the really central Kafka joke – that the horrific struggle to establish a human self results in a self whose humanity is inseparable from that horrific struggle. That our endless and impossible journey toward home is in fact our home.
I have felt as bleak as I’ve felt since puberty, and have filled almost three Mead notebooks trying to figure out whether it was Them or Just Me.
In the gap between what one wants to say (or what one perceives there is to say) and what one can say (what is sayable), words provide for a collaboration and a desertion. We delight in our sensuous involvement with the materials of language, we long to join words to the world- to close the gap between ourselves and things- and we suffer from doubt and anxiety because of our inability to do so.
True loneliness, when one has to endure it, brings with it a desire to kill. -Cesare Pavese
I go back to the top of the slide
Where I stop and I turn and I go for a ride
And I get to the bottom and I see you again
Well do you, don’t you want me to love you?
I’m coming down fast
But don’t let me break you.
Tell me tell me tell me the answer
You may be a lover
But you ain’t no dancer”
~ words by The Beatles” —
Joubert had his gift. He never wrote a book. He only prepared to write one, resolutely seeking the exact conditions that would allow him to write it. Then he forgot even this plan. More precisely, what he was seeking—this source of writing, this space in which to write, this light to circumscribe in space—demanded of him, affirmed in him inclinations that made him unfit for all ordinary literary work, or made him turn away from it. In this he was one of the first completely modern writers, preferring the center to the sphere, sacrificing results to the discovery of their conditions, and writing not in order to add one book to another but to take command of the point from which it seemed to him all books issued, the point which, once it was found, would relieve him of the need to write any books.from: Selections from Joubert and Space,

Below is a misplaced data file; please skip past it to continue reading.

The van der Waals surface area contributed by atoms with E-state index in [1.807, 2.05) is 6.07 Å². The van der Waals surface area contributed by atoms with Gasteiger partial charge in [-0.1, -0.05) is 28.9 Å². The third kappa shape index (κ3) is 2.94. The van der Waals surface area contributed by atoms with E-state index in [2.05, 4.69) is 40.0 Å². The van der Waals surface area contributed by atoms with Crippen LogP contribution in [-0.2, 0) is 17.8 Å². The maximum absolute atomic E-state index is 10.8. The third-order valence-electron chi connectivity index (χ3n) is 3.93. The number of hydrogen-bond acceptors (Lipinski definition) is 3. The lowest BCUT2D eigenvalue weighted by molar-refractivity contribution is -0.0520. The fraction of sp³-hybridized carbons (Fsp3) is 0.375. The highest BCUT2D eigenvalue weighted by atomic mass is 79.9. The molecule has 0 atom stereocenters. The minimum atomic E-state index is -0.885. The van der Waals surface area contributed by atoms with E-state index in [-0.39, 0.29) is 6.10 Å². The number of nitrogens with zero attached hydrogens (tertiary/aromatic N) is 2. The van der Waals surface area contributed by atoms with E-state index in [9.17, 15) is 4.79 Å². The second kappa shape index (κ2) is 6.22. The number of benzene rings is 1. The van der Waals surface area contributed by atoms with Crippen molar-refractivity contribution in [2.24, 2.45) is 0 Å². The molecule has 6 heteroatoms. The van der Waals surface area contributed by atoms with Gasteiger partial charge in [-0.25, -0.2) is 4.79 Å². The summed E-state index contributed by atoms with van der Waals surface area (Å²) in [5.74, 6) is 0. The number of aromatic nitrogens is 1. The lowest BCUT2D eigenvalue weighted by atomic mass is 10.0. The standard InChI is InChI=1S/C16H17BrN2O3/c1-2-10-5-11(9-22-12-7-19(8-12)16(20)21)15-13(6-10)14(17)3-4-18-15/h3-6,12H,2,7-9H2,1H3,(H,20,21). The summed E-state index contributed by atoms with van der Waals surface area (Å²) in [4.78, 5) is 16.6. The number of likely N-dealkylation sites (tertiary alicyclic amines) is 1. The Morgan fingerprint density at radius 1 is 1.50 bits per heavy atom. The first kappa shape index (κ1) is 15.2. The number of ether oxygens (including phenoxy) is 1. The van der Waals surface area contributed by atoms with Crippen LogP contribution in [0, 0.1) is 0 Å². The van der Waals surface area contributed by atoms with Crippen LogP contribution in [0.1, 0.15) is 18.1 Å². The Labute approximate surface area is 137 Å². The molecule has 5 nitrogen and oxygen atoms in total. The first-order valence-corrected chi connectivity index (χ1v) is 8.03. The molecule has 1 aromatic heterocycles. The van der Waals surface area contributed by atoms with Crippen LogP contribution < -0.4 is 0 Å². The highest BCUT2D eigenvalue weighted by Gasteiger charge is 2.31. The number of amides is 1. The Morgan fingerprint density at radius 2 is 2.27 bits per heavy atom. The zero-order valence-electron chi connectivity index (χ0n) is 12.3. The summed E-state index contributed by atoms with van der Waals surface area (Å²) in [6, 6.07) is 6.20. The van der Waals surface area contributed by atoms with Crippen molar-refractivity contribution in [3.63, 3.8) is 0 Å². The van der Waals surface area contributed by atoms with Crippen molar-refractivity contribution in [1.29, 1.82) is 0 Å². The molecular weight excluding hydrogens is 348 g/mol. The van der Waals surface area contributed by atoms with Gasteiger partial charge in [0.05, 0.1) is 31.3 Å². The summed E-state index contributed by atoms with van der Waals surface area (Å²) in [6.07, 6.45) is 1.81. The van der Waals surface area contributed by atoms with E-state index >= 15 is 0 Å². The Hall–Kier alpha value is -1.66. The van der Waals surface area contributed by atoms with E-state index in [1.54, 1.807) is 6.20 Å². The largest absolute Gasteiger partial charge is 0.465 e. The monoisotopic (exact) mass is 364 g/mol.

an essay by Maurice Blanchot
(translated by Lydia Davis)
No matter what book I read, it is my book. Every painting I look at becomes my painting. At some level of the reading. It doesn’t stay there, it doesn’t begin there. But at some level of the exchange it is mine. Some way into the process it becomes other once again, but parts of it are left in me. Parts of the cadences, the phrases, the vocabulary. The particular histories that it rehearses. The events emotional, historical, social. Some of that remains in me.
I would not have it different.
Ruin is everywhere. The plague of soft rain endless.
We sing of loss because the only voice they gave us
was song and reasoning. It is not love we are after.
No love. Not singing. But a somber thing.
A going to the opening and entering.
no bird without you
is a bird you
From “You” by George Oppen
This ocean, humiliating in its disguises
Tougher than anything.
No one listens to poetry. The ocean
Does not mean to be listened to. A drop
Or crash of water. It means
Is bread and butter
Pepper and salt. The death
That young men hope for. Aimlessly
It pounds the shore. White and aimless signals. No
One listens to poetry.
— Write. Do not doubt, I mean: do not deny poetry.
— That is not easy.
— I know.
— It is not easy to find words again, I mean to relearn words or relearn to speak. It’s a little as if you were coming to after seventeen years in a coma and you heard yourself pronounce a single word: “write,” without any idea what the word means.
Shared: seasons, books, and music.
Keys, teacups, the breadbasket, linens and a bed.
A dowry of words, of gestures, carried along,
used up, spent.
House rules followed. Said. Done. And always
the extended hand.
In winter, in a Viennese septet, and in summer
I have been in love.
With maps, in a mountain hut, on a beach
and in a bed.
A cult made up of dates and irrevocable promises,
enraptured before something, reverent over nothing.
( — to the folded newspaper, the cold ashes, the note
on a piece of paper)
fearless in religion, for the church was this bed.
From the sea view came my unstoppable painting.
From my balcony I greeted the people, my neighbors, below.
By the open fire, in safety, my hair took on its deepest color.
The doorbell’s ring was the alarm for my joy.
It is not you I have lost,
but the world.